Today features Keith Banner.
If you try and find Banner on the internet, it's almost impossible. Unlike many lifters, Banner doesn't post videos or numbers to personal websites or blogs, nor does he engage with any social media networks. This is not to say Banner is a complete lone wolf in his powerlifting endeavors, as he has a local training group that supports him. Rather, Banner simply lets his performance speak for itself, and doesn't have the need to tell others. For him, powerlifting is a personal pursuit.
Banner has been competing in the Canadian Powerlifting Union (CPU) since 1999. Now in his 50s, Banner continues to dominate the powerlifting platform and boasts the strongest raw squat in the history of Canada at 340k/748lb. As well, Banner holds the third highest raw Wilks score in Canada across all weight classes at 461.41 points, and won a bronze medal at the 2003 World Master Powerlifting Championships.
Banner conducts himself with complete humility. In fact, when I was trying to learn more about Banner, I asked him what some of his past lifts were, and he couldn't tell me without looking them up. In other words, he didn't know his personal records. It's not about numbers for Banner, it's just about doing the best you can do every time you step on the platform.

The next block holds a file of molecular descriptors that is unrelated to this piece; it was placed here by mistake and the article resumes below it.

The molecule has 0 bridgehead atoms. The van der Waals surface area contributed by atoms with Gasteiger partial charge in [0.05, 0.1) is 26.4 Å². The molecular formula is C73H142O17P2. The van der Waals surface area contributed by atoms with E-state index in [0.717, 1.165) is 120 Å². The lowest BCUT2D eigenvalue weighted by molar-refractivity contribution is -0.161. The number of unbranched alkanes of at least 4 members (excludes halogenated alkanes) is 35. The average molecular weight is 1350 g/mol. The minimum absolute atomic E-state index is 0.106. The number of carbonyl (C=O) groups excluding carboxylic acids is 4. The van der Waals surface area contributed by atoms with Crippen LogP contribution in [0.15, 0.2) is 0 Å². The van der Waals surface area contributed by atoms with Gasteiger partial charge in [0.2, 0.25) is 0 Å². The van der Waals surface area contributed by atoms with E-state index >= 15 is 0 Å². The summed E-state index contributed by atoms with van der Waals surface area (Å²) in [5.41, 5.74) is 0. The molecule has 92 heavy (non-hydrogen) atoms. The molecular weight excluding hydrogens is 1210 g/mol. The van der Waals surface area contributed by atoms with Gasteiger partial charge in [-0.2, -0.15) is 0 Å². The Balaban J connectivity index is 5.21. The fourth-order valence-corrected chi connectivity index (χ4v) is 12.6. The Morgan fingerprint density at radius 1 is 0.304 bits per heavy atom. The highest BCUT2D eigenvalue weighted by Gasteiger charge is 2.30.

Outside of his incredible lifting career, not much is known about Banner. However, friends tell me that he lives in Devin, Alberta, and works for the City of Edmonton. He is also cat lover.
I was able to get a hold of Banner through email to ask him a few questions.
What motivates you to compete?
Adrenaline and endorphin addictions...just kidding but they are a factor. I’m not that competitive by nature, but I do challenge myself to do the best I can no matter what the task (perfectionist), therefore it is more of a personal challenge that motivates me.
What advice would you give to athletes just starting?
From a training standpoint: Learn proper lifting form and technique before adding weight. This is the biggest mistake I see in this sport and is crucial to big lifts and longevity in the sport. Also, If you are interested in the sport seek out other lifters and don’t be afraid to step onto the platform, it doesn’t matter what level of lifting you are currently at. From a philosophical standpoint: It is like anything else in life, you get out of it what you put into it.
What are you goals in powerlifting?
My goals change as I get older. Currently, I just try to bring my best performance to the platform every meet.
What has been your most memorable moment in powerlifting?
Probably my first meet, I was so overwhelmed I left the meet when it was over not realizing I had won my weight class, didn’t find out until someone told me the next day. Second most memorable would have to be representing Canada at Master World’s in Regina 2003.
Below is a video showcasing some of Banner's lifts. Most of Banner's heaviest lifts were never caught on video, and so the footage below is only what was retrievable through some of his training partners. Thank you Keith for being a great model of drug-free Canadian powerlifting.